COMMENTARY: New wave of privacy regulations set to crash down on auto remarketing industry in Canada
This week, a monumental privacy regulatory change takes effect in Canada that will directly impact the remarketing operations of auto consignors and their suppliers — chiefly among them auto auctions, recovery agents, and vehicle inspectors, in addition to fleet, rental and carsharing companies.
While deleting Personal Information (PI) stored in vehicles has always been an obligation in Canada, the combination of a new sheriff in privacy town, rising enforcement cases, and, starting on Thursday, the introduction of GDPR-like regulation with big teeth means remarketers must step up their in-car PI data disposal practice or risk millions of Canadian dollars in fines.
Canadian laws like Personal Information Protection and Electronics Document Acts (PIPEDA) have been in place for nearly two decades and make it a business’s requirement to know exactly what PI, either in physical or electronic form, is in their possession (Principle 5 – Limiting Use, Disclosure, and Retention).
Quoting PIPEDA: “personal information that is no longer required to fulfill the identified purposes should be destroyed, erased, or made anonymous. Organizations shall develop guidelines and implement procedures to govern the destruction of personal information.” Moreover, Paragraph 4.7.5 specifies that “care shall be used in the disposal or destruction of personal information, to prevent unauthorized parties from gaining access to the information.”
Famously, about a decade ago, one consumer alerted a privacy advocacy organization that the refurbished laptop they had purchased at Staples Business Depot still contained the files of the previous owner. The case quickly spiraled from a single whistleblower to a full-fledged investigation, to the Office of the Privacy Commissioner of Canada calling the company’s data sanitization practices negligently deficient and that “if Staples is unable to remove all customer data from a particular manufacturer’s device, it is unacceptable to resell that device.” Staples ended up being heavily fined and put for years under expensive and intrusive government oversight.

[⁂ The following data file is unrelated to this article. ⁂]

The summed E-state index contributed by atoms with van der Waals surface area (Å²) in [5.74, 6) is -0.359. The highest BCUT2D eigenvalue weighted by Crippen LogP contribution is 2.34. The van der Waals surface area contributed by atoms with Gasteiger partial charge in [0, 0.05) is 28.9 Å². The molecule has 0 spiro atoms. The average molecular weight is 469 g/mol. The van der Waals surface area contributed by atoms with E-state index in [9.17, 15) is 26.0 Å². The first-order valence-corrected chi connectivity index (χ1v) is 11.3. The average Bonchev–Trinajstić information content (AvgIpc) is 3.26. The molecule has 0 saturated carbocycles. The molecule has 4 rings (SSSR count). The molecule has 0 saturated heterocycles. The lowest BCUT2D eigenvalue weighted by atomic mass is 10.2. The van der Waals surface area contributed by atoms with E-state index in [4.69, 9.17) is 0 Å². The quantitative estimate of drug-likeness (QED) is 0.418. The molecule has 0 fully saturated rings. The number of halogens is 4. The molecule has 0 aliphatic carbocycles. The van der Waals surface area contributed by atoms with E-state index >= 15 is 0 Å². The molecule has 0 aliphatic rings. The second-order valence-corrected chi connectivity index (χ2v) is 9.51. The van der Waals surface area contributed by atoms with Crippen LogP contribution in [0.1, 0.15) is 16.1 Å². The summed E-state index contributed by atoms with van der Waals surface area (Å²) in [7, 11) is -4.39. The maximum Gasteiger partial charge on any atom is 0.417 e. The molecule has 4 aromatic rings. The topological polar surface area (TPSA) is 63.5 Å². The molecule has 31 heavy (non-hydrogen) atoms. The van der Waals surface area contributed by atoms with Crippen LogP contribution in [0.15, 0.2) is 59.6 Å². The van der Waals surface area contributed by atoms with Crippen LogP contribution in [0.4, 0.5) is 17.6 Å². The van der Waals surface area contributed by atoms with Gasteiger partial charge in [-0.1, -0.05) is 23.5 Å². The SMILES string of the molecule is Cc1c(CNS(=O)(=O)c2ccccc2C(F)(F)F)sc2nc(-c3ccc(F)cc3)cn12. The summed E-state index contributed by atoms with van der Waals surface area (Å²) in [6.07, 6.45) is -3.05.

If this cautionary tale does not ring a bell, it should. The vast majority of cars going through remarketing in Canada are essentially “used hard drives on wheels,” storing detailed phone records (text messages, call logs, etc.) and all sorts of other data when people (including minors) connect their smartphones. The sensors in the car themselves also save detailed logs in the car’s memory: detailed whereabouts (including the home address associated with garage codes), identifiers, remote access keys, biometrics, user profiles, and more pile up as in-vehicle tech advances. In fact, the current state of the industry is in far worse shape than Staples was.
Staples was indicted because a third of the devices tested had PI; Privacy4Cars estimates that more than four out of five cars remarketed in Canada contain PI.
Staples had a standard operating procedure to wipe and restore but the process lacked controls hence yielded poor results; most remarketers have neither policy nor a robust data clearing practice in place!